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The Effect of Noise Barriers on the Market Value of Adjacent Residential Properties




This paper provides the first study on the impact of noise barriers on the price of adjacent houses based on a repeat sale analysis (RSA), arguably the best methodology to address this question. Essentially, a repeat sale analysis examines the differential between the prices of houses sold before and after an event that may have affected their value. If there is a significant change of price between the two transactions, it may be attributed to the event. Of course, for that to be true, the researcher must have controlled for other changes that may have had an effect on the house price between two sales, like the evolution of the real estate market and major renovations done to the house. We collected our data in a neighbourhood of Laval, a suburb of Montreal, where an important noise barrier has been built in 1990 along a highway. We were able to obtain information on 134 houses that have been sold at least twice during the period 1980 – 2000. In addition, we were able to get data on the real estate market in the area during the whole period, as in most RSA, but also on the demographic composition of the area and on major renovations that were done in these houses throughout the time span. To our knowledge, this is the first time that information on major renovations was available for a RSA. We conclude that the noise barrier has induced an increase of 10 %, on average, of the price of adjacent houses in our sample.

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  • Benoit Julien & Paul Lanoie, 2002. "The Effect of Noise Barriers on the Market Value of Adjacent Residential Properties," Cahiers de recherche 02-07, HEC Montréal, Institut d'économie appliquée.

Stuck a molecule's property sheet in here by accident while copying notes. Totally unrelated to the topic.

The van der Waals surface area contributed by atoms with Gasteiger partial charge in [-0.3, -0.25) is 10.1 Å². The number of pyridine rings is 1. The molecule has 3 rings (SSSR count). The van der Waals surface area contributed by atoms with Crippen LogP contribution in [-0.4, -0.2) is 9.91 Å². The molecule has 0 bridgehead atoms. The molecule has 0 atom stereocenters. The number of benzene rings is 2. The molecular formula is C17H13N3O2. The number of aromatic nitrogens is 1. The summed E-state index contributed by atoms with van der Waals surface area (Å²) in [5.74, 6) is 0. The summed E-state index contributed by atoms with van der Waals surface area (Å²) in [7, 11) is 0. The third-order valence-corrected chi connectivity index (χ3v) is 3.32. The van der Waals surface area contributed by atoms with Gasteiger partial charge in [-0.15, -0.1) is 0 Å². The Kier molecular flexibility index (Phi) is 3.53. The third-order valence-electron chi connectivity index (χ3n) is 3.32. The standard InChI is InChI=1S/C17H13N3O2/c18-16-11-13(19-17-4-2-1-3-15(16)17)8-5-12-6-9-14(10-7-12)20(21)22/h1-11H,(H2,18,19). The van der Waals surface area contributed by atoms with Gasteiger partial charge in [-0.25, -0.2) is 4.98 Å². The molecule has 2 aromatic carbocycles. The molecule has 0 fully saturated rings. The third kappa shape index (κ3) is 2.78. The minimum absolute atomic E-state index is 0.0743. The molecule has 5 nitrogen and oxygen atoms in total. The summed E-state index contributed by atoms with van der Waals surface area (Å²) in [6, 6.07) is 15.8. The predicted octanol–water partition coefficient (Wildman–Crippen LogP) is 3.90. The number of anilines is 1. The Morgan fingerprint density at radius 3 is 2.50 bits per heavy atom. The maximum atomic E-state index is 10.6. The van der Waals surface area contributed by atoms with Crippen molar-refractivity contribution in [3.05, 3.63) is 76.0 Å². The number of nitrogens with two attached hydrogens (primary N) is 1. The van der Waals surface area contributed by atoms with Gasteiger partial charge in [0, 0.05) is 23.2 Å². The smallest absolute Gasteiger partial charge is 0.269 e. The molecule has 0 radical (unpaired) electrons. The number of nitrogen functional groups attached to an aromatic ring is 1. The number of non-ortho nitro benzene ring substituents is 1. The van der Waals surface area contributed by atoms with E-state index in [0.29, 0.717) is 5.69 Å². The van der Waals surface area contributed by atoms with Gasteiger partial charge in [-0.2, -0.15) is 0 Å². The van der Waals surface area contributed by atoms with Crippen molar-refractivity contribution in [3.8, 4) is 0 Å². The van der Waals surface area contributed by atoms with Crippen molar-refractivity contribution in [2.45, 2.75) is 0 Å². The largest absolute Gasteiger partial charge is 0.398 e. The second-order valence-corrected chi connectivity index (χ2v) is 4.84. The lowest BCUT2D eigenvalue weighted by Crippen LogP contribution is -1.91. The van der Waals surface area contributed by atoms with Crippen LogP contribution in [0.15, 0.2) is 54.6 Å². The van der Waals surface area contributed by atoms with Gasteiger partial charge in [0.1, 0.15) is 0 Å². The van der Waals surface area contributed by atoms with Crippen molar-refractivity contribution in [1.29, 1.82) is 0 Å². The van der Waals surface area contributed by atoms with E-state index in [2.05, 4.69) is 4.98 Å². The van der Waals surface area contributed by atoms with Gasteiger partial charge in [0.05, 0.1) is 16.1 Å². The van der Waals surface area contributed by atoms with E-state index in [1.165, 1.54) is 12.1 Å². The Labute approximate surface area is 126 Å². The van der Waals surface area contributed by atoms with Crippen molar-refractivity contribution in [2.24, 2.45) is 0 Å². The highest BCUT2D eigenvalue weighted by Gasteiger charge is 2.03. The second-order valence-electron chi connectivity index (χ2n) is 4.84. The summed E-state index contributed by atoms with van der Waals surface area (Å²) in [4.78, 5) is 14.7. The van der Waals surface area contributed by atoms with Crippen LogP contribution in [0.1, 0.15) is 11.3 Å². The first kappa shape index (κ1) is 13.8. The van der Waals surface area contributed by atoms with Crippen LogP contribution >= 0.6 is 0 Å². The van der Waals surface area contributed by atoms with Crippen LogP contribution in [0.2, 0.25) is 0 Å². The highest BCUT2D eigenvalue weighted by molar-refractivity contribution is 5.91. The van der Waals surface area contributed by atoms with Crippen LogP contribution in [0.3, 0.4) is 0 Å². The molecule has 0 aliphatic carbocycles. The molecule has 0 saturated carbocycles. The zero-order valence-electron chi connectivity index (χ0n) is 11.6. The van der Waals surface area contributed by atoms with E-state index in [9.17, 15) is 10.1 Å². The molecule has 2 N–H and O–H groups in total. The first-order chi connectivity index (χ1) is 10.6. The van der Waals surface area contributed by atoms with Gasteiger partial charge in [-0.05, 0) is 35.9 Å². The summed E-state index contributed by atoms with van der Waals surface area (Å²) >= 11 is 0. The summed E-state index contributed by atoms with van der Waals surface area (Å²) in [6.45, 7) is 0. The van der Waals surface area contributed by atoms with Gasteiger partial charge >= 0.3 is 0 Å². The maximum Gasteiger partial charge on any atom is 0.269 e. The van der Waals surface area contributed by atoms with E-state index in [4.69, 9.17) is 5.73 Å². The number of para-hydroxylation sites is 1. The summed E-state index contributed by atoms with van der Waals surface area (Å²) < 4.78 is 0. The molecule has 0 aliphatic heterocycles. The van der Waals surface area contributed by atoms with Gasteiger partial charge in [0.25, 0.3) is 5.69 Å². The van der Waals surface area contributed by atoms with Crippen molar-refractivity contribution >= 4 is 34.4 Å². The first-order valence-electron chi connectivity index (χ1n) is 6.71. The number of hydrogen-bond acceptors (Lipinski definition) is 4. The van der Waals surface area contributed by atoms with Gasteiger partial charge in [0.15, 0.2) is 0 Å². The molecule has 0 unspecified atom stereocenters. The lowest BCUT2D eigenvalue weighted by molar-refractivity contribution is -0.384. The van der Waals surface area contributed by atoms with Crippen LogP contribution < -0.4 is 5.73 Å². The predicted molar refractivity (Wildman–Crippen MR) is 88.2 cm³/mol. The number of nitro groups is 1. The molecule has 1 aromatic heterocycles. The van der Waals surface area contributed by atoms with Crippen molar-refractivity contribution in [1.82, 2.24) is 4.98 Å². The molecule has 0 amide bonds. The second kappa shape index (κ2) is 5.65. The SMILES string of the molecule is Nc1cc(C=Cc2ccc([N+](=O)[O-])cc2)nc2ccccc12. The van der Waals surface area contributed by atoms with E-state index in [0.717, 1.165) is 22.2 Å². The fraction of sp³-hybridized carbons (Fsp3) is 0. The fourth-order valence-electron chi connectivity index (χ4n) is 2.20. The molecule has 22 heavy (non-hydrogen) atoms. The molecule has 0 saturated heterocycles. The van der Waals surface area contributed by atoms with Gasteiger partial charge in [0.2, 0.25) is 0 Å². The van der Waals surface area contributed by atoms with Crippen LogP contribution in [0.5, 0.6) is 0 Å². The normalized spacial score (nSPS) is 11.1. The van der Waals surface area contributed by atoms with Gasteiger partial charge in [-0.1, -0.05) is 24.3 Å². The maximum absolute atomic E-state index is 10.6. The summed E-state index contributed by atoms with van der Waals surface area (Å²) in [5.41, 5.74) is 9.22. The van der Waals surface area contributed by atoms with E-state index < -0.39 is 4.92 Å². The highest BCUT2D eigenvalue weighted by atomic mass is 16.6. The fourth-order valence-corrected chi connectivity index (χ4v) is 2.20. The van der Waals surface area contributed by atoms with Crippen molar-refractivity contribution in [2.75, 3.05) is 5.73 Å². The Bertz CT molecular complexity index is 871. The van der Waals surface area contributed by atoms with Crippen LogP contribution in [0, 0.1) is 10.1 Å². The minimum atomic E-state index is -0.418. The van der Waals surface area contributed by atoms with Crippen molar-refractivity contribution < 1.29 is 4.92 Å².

• Handle: RePEc:iea:carech:0207

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    1. Nicole M. Fortin & Michael Baker, 1999. "Women's Wages in Women's Work: A U.S./Canada Comparison of the Roles of Unions and "Public Goods" Sector Jobs," American Economic Review, American Economic Association, vol. 89(2), pages 198-203, May.
    2. Kohlhase, Janet E., 1991. "The impact of toxic waste sites on housing values," Journal of Urban Economics, Elsevier, vol. 30(1), pages 1-26, July.
    3. Palmquist, Raymond B., 1982. "Measuring environmental effects on property values without hedonic regressions," Journal of Urban Economics, Elsevier, vol. 11(3), pages 333-347, May.
    4. Dombrow, Jonathan & Knight, J R & Sirmans, C F, 1997. "Aggregation Bias in Repeat-Sales Indices," The Journal of Real Estate Finance and Economics, Springer, vol. 14(1-2), pages 75-88, Jan.-Marc.
    5. Mayo, Stephen K., 1981. "Theory and estimation in the economics of housing demand," Journal of Urban Economics, Elsevier, vol. 10(1), pages 95-116, July.
    6. Dean H. Gatzlaff & Marc T. Smith, 1993. "The Impact of the Miami Metrorail on the Value of Residences near Station Locations," Land Economics, University of Wisconsin Press, vol. 69(1), pages 54-66.
    7. Gatzlaff, Dean H & Haurin, Donald R, 1997. "Sample Selection Bias and Repeat-Sales Index Estimates," The Journal of Real Estate Finance and Economics, Springer, vol. 14(1-2), pages 33-50, Jan.-Marc.
    8. Mendelsohn, Robert & Hellerstein, Daniel & Huguenin, Michael & Unsworth, Robert & Brazee, Richard, 1992. "Measuring hazardous waste damages with panel models," Journal of Environmental Economics and Management, Elsevier, vol. 22(3), pages 259-271, May.
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    noise barriers; housing market; repeat sale analysis;

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